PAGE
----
Can Exposure to Mold Cause Miscarriage and Birth Defects During Pregnancy?

Mold and Pregnancy
October 6, 2021

Mold is a living organism that belongs to the domain of Fungi. Fungi are unique in that they appear plant-like, but they are neither plant nor animal. Studies have shown that they can increase the chance of congenital disabilities when it is eaten in large quantities.

There is no doubt that mold has a fearsome reputation because their mycotoxins can cause serious health issues. However, most of the time isn’t as bad as you perceive, and most people don’t develop health conditions due to mold. However, if you find them inside your home, you should address them promptly to avoid any complications and resolve any concerns.

How Harmful Is Mold During Pregnancy?

In practice, no studies have been conducted that explicitly link mold to miscarriage or congenital disabilities, but there has been anecdotal evidence. Anecdotal evidence means that individuals tell stories, which may or may not be true. However, it would be medically irresponsible to expose pregnant women to mold and watch what happens deliberately.

Can Black Mold Exposure During Pregnancy Harm Baby?

If you are pregnant, black mold exposure is certainly something you don’t want. This is because, as parents, you have a huge obligation to take the very best care of your children and ourselves possible. However, there are no studies relating to the effects of mold on human pregnancy.

Dangers of Mold and Pregnancy

Molds, in general, can cause respiratory issues like asthma, produce odors, skin rashes, and other allergic responses. According to the Centers for Disease Control and Prevention (CDC), exposure to certain forms of mold can be extremely harmful to people, especially pregnant women. 

Can Being Around Mold Increase the Chance for Miscarriage?

Mold exposure in pregnancy has not been well studied. Based on the current data, we cannot say that its exposure increases the possibility of miscarriage.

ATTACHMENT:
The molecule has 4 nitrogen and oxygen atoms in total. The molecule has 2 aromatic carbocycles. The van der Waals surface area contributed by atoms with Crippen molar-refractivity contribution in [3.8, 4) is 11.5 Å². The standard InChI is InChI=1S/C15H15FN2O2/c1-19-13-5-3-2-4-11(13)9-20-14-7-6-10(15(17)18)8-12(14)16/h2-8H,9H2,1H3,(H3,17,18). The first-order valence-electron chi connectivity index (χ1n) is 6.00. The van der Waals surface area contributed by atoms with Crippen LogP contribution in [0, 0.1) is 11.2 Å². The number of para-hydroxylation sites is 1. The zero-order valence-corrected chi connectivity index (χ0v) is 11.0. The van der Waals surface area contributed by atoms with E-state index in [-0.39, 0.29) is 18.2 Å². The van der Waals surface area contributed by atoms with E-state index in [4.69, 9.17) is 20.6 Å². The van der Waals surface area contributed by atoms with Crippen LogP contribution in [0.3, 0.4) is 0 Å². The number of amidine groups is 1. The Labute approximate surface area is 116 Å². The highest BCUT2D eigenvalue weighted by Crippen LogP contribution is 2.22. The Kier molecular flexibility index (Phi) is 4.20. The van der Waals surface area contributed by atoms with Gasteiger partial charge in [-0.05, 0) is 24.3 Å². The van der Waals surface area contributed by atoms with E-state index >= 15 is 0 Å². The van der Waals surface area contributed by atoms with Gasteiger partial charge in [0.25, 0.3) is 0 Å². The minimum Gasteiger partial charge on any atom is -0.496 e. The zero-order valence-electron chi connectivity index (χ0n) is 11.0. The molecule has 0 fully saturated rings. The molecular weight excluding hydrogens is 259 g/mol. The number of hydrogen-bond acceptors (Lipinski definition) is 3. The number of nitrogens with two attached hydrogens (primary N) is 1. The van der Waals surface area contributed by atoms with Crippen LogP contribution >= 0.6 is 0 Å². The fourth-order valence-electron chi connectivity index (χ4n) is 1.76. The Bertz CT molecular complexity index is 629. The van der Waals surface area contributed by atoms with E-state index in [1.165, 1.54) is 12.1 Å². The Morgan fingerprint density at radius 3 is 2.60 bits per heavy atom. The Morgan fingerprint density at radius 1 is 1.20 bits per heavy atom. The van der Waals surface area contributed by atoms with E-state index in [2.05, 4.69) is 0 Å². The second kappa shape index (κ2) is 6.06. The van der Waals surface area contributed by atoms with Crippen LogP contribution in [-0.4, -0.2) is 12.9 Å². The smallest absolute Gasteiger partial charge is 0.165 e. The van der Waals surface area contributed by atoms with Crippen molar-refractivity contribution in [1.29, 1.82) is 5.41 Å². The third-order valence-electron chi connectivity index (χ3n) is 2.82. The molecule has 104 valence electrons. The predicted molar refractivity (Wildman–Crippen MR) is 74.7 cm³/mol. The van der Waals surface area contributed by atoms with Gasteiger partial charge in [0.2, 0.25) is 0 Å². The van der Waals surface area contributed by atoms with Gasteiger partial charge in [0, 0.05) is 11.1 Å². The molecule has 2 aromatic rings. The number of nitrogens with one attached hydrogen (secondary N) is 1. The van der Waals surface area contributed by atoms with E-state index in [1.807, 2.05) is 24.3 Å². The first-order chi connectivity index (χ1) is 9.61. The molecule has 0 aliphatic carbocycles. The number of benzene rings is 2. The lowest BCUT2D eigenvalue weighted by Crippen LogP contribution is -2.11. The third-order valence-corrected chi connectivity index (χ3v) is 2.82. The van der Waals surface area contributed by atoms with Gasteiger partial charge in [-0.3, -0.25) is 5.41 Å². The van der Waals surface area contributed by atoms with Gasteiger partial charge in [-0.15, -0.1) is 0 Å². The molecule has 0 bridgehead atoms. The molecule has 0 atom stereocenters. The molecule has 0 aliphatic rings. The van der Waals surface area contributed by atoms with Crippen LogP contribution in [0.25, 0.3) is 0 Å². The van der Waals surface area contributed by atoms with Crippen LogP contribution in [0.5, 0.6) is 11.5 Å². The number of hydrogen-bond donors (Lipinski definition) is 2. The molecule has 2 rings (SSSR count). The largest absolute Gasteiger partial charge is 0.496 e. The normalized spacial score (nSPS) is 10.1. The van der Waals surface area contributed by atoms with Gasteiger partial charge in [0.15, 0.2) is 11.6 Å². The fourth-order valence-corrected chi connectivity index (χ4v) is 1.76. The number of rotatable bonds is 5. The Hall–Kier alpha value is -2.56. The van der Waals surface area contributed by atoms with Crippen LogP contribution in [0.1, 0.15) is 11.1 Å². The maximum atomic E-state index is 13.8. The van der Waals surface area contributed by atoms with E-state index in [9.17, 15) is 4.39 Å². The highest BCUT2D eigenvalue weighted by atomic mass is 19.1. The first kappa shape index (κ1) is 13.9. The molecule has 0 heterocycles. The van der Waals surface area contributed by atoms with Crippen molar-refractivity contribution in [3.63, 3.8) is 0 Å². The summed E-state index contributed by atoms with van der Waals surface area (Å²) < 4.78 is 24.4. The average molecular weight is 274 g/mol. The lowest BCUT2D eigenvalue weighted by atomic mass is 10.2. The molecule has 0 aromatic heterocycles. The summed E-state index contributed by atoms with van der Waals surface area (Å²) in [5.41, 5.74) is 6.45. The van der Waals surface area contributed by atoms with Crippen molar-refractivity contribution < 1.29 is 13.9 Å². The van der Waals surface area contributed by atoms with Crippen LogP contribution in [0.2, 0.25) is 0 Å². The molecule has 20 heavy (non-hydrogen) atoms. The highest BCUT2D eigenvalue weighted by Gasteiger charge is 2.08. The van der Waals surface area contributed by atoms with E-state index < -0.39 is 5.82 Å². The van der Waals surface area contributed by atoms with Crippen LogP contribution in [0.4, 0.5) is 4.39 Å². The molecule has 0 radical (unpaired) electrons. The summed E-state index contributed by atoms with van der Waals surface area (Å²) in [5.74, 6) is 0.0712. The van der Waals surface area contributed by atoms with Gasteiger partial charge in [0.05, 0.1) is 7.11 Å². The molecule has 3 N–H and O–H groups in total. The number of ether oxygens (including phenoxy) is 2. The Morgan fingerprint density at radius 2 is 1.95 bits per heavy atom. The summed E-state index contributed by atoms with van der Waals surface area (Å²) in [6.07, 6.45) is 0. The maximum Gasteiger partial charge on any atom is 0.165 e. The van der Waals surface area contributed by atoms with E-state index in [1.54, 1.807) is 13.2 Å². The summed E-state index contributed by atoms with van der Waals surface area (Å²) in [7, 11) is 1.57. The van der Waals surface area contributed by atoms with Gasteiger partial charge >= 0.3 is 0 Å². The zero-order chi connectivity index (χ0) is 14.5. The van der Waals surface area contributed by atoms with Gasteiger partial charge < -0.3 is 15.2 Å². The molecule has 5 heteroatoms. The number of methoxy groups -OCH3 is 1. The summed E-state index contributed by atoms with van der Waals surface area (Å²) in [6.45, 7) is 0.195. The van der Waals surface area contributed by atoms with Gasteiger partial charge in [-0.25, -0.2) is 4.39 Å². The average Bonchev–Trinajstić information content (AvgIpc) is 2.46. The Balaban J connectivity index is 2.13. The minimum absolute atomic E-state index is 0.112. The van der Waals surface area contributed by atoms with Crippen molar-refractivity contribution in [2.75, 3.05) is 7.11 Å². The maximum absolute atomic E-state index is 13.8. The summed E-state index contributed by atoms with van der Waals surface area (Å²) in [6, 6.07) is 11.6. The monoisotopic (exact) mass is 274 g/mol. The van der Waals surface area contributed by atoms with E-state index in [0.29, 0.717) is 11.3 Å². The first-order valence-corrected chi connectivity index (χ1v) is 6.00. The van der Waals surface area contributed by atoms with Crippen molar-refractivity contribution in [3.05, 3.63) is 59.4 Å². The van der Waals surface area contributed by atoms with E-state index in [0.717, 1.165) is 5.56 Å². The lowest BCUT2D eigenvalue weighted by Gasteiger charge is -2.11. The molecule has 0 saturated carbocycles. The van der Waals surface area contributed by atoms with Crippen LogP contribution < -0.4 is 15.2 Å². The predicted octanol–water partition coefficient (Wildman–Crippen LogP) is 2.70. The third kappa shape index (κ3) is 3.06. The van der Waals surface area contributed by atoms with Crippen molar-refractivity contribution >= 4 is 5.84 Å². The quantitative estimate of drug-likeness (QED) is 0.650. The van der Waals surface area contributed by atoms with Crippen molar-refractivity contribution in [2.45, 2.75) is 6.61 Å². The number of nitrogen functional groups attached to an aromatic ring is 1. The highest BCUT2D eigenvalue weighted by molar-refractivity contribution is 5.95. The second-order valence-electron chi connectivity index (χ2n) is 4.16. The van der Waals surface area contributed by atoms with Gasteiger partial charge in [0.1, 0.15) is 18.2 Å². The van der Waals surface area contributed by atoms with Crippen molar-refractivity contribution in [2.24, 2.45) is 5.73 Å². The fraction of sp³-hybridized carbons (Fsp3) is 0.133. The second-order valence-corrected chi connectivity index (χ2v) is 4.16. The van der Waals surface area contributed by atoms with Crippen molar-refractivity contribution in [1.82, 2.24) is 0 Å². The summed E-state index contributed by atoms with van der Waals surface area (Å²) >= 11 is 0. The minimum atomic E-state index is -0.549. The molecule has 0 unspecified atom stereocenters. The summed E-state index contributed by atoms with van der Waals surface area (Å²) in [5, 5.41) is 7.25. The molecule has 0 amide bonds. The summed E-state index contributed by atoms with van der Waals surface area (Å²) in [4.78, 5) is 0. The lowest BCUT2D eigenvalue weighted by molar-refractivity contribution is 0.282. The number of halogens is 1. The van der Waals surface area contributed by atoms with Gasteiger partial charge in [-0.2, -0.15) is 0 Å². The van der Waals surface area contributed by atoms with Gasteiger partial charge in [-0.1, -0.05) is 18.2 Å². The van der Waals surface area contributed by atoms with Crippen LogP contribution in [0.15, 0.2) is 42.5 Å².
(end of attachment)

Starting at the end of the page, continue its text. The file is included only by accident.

Can Mold Cause Birth Defects, Pregnancy Complications, or Long-term Problems in Behavior or Learning for the Baby?

As far as congenital disabilities are concerned, every pregnancy has around a 3-5% chance of having it. However, there is very little official data available about exposure to mold in pregnancy. So, if you have them in your home and get pregnant, have them removed as soon as possible before it affects your or your baby’s health.

Long Term Effects of Mold on Health

Long-term exposure to indoor molds on babies can develop more severe symptoms such as:

  • Cancer
  • Neurotoxicity
  • Immunosuppression
  • Pulmonary injury/Hemosiderosis (bleeding)
  • Hypersensitivity Pneumonitis/Pulmonary Fibrosis
  • Hepatic, endocrine, and renal toxicities
  • Hematologic and immunologic disorders

How to Reduce Your Exposure to Mold?

Here are a few ways to reduce your exposure:

  • Keep the moisture levels in your home lower than 50% on an average
  • Use an air conditioner in humid weather conditions
  • Use exhaust fans in bathrooms as well as kitchens
  • Use mold-killing products to clean the bathrooms
  • Wear eye protection, non-porous gloves, and have good air circulation while cleaning
  • Avoid putting carpets in basements or bathrooms

If you are looking for an expert Board Certified OB/Gynecologist specializing in mold illness treatment, the Center for Occupational and Environmental Medicine can help you. Call us at 843-572-1600 or schedule an appointment today with our expert doctors.